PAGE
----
Punishment or prevention?
The answer to the first question lies ultimately with Griffin, Shannon, Hill, and God, but we are able to make some determinations based on the facts surrounding the events.
Michael Griffin shot an abortionist who was going in to begin the day’s schedule of killings. There were already twelve children (in utero) inside who were to be killed. David Gunn had rejected all of the usual appeals on the sidewalk, and was only feet away from entering a locked facility. It can be argued that no further effective appeal was possible on behalf of those dozen children scheduled to die by his hand on March 10.
As we have indicated already, Griffin clearly implied that his intention was to save children who were at risk of being killed by the abortionist. Lucid and convincing evidence of this motive is seen in the letter to his friend and in the court testimony surrounding the conversation he had with his wife soon after his arrest. Anger and thoughts of revenge for children that had been killed the day before or the week before did not drive him to destroy David Gunn. It was simply a desire to see at least one innocent child survive an intended act of murder, cleverly called “abortion” to provide a sense of justification as an act of medical-killing, as if that is ever justified in Scripture, which it clearly is not.
While there are those who would argue that Griffin's gun would have been more righteously aimed at the mother seeking services intended to kill her child, we disagree.
The actions taken against the abortionists were intended to stop the one who held the power of life and death in the immediate sense. To attempt to save an in utero baby's life by shooting the child's mother is well outside of a legal or moral "justifiable homicide" argument. Under righteous rule the mother would indeed be charged and tried for any crime attempted or committed against the child, but that is a judicial process, which takes place not primarily for the purpose of preventing harm, but for punishing a wrong already committed.(9)
Shelley Shannon, the shooter of one of America's few high-profile late-term abortionists, George Tiller, immediately made a statement to police in which she said, "If ever there was a justifiable homicide, this would have been it." In March 1994 court testimony in her trial against the charge of “attempted murder,” Shannon clearly expressed that her motive was to prevent more murders of innocent Unborn babies. Because from a biblical perspective, rename the process any way you wish, “medical killing,” “terminations” or “abortion,” Tiller was habitually engaging in the murder of innocent Unborn persons.
Paul Hill's motives are best known. In countless interviews in 1993 and 1994 he vigorously defended Griffin and Shannon before him, not for punishing abortionists for past deeds, but because of the imminent threat to innocent life that they were posing. He wrote and routinely distributed a pamphlet attesting to his biblically founded belief that Unborn children were deserving of the same protections afforded the Born. His action too was aimed at prevention, not punishment for the aborter’s past deeds of murdering the Unborn.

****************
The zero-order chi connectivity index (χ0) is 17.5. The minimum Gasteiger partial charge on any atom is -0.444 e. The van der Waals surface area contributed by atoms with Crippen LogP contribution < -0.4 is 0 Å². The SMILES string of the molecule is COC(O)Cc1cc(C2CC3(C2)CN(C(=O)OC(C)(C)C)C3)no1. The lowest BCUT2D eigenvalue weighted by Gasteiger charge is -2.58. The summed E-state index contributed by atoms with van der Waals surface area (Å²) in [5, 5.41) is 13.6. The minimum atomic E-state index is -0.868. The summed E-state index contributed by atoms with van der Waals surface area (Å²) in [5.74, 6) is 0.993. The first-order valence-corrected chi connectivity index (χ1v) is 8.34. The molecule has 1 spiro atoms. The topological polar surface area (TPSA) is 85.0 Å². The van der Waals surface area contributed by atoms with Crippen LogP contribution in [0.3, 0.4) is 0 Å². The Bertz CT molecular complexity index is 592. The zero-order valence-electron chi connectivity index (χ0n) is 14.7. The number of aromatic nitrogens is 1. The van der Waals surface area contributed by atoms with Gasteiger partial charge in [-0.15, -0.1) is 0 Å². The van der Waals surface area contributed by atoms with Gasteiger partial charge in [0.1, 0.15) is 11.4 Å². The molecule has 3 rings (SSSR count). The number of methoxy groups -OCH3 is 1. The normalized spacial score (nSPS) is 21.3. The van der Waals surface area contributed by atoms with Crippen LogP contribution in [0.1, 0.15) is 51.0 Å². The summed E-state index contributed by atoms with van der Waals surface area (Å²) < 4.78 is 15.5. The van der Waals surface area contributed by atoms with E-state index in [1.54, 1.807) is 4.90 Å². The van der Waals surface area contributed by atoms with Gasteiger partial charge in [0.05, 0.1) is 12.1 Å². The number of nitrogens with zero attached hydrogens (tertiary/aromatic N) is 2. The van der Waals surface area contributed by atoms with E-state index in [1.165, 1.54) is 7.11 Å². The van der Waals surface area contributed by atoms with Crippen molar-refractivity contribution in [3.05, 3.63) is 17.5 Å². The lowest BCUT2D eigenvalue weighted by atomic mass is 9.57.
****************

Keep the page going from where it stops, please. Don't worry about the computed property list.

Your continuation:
Justifiable Homicide, as a defense under current civil law, is applied when a death occurs in the act of defending one's own life or property, or the life of another innocent person. Biblically, the Unborn qualify as persons in the full sense of that word. So, while civil law is somewhat schizophrenic in its application of justice toward these in utero individuals, it would appear that Michael Griffin, Shelley Shannon, and Paul Hill intended to prevent more killings of the kind that are clearly forbidden in the Sixth Commandment, not to punish for crimes already committed by these serial-abortionists.(10)
As an addendum to that argument we reflect back on the history of law in what is considered to be modern civilization. Modern law, for the purpose of this discussion, includes that era from the signing of the Magna Carta onward. It includes English Common Law birthed out of the Magna Carta, and it includes Early American Jurisprudence. William Blackstone in his extensive commentary on law provided a standard of reference for the accumulated laws and their underlying principles.
Blackstone stated in his commentary, "Homicide, as is committed for the prevention of any forcible and atrocious crime, is justifiable by the law of nature; and also by the law of England." He then goes on to cite Statute 24, a declaration by England's King Henry VIII affirming the law of nature (and therefore "nature's God" as referred to in the U.S. Constitution) in regard to lethal force used to protect innocent life.(11)
In all of these sources, there is an earlier foundational source from which they derive their legitimacy. It is The Bible. Laws that allow one innocent man to defend himself against another, even with lethal force, spring from the one well of Truth, the Word of God.(12)